LOUIS A. CHARLES, JR.
JASON GERVAIS, BOARD OF COMMISSIONERS FOR THE PORT OF NEW ORLEANS AND REDLAND INSURANCE COMPANY
APPEAL FROM CIVIL DISTRICT COURT, ORLEANS PARISH. NO. 2008-11074, DIVISION " N-8" . Honorable Ethel Simms Julien, Judge.
James L. Donovan, Jr., DONOVAN & LAWLER, APLC, Metairie, LA, COUNSEL FOR DEFENDANT/APPELLANT, BOARD OF COMMISSIONERS FOR THE PORT OF NEW ORLEANS.
Christopher E. Carey, William W. Sentell, III, Pugh, Accardo, Haas, Radecker & Carey L.L.C., New Orleans, LA, COUNSEL FOR THIRD PARTY DEFENDANT/APPELLEE UNIVERSAL MARITIME SERVICE CORPORATION.
(Court composed of Judge Roland L. Belsome, Judge Daniel L. Dysart, Judge Sandra Cabrina Jenkins).
Roland L. Belsome,
[2014-0447 La.App. 4 Cir. 1] This appeal is taken from the trial court's granting of a motion for summary judgment in favor of Universal Maritime Service Corporation (UMS), and dismissing the third party claims of the Board of Commissioners for the Port of New Orleans (Board). For the following reasons, we affirm.
The Board owns the Nashville Avenue terminal and leases it to Ceres Gulf, Inc. (Ceres). UMS is allowed access to the terminal pursuant to a license agreement with Ceres. This lawsuit arises from an accident which occurred at the Nashville Avenue terminal. Louis Charles alleges that he was injured during a vehicular accident while working for UMS, and operating a vehicle owned by Ceres. The vehicle he was operating was struck by a vehicle operated by Jason Gervais. At the time of the accident, Mr. Gervais was acting in the course and scope of his employment with the Board.
Mr. Charles filed suit naming Mr. Gervais, the Board, and their insurer as defendants. Later, the Board filed several third-party demands against various parties. This appeal relates to the Board's claims against UMS for defense, [2014-0447 La.App. 4 Cir. 2] indemnity and insurance coverage pursuant to a clause in the license agreement between UMS and Ceres. UMS sought and was granted summary judgment on the claims asserted by the Board and this appeal followed.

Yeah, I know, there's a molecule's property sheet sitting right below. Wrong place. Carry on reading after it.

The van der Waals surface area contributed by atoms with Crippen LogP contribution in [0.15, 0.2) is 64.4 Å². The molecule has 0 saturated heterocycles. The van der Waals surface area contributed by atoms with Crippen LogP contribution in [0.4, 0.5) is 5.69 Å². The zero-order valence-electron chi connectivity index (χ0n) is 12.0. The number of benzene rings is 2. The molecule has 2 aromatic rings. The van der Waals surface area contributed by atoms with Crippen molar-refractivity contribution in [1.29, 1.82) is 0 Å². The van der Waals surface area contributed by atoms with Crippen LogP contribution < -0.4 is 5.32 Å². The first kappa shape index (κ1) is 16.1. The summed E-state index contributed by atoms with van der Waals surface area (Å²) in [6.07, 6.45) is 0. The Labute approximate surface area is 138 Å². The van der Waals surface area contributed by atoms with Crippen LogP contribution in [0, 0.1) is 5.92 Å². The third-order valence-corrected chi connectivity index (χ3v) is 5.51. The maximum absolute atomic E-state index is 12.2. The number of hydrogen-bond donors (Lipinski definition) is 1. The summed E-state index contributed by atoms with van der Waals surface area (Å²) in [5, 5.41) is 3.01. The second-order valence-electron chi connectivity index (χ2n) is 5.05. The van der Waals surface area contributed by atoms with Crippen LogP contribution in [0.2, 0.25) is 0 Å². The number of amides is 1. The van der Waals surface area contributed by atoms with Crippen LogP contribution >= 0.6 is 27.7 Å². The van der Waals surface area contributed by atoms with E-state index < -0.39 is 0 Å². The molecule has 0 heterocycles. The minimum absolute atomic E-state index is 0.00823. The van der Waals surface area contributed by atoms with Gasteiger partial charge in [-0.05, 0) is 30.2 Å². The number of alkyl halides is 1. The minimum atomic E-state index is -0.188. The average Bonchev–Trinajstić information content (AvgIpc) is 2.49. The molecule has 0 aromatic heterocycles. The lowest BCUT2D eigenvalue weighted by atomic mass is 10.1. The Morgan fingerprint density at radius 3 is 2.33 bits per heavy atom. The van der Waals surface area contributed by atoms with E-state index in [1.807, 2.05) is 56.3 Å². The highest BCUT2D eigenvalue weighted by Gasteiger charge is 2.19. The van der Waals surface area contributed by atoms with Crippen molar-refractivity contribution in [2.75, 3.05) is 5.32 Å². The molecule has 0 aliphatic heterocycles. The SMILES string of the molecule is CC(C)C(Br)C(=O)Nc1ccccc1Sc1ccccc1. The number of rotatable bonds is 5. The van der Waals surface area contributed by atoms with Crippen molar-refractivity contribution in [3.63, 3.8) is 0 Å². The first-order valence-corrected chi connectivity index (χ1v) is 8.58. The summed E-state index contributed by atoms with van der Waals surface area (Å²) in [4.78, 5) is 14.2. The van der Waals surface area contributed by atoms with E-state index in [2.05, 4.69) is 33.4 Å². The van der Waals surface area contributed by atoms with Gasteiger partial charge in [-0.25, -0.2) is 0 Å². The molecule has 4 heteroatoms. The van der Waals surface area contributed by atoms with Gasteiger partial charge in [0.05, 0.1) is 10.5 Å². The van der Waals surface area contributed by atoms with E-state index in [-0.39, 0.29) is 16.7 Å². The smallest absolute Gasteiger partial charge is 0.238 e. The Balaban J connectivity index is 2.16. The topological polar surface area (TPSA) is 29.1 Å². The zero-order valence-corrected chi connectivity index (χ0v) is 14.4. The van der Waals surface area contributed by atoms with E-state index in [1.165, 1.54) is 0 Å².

On appeal, the Board argues that the trial court erred in granting summary judgment and by failing to find that the Ceres/UMS license agreement created a stipulation pour autrui requiring UMS to defend and indemnify the Board.
Louisiana law is clear, third parties can benefit from contracts for which they were not privy. See, La.C.C. art. 1978, et seq. This is considered a stipulation pour autrui. However, there is no presumption in favor of a stipulation pour autrui. Smith v. State Farm Ins. Companies, 2003-1580, pp. 4-5 (La.App. 4 Cir. 3/3/04), 869 So.2d 909, 912-13. The intent of the party to create the stipulation in favor of a third party must be manifestly clear. Id. Further, establishing the existence of a stipulation pour artrui rests with the party demanding performance. See, La.C.C. art. 1831.
In Joseph v. Hosp. Serv. Dist. No. 2 of Parish of St. Mary, 05-2364, pp. 8-9 (La. 10/15/06), 939 So.2d 1206, 1212, the Supreme Court concisely set forth the requirements of a valid stipulation pour autrui : (1) the stipulation for a third party is manifestly clear; (2) there is certainty as to the benefit provided the third party; and (3) the benefit is not a mere incident of the contract between the promisor and the promisee. Joseph also stated that " [e]ach contract must be evaluated on its own terms and conditions in order to determine
if the contract stipulates a benefit for a third ...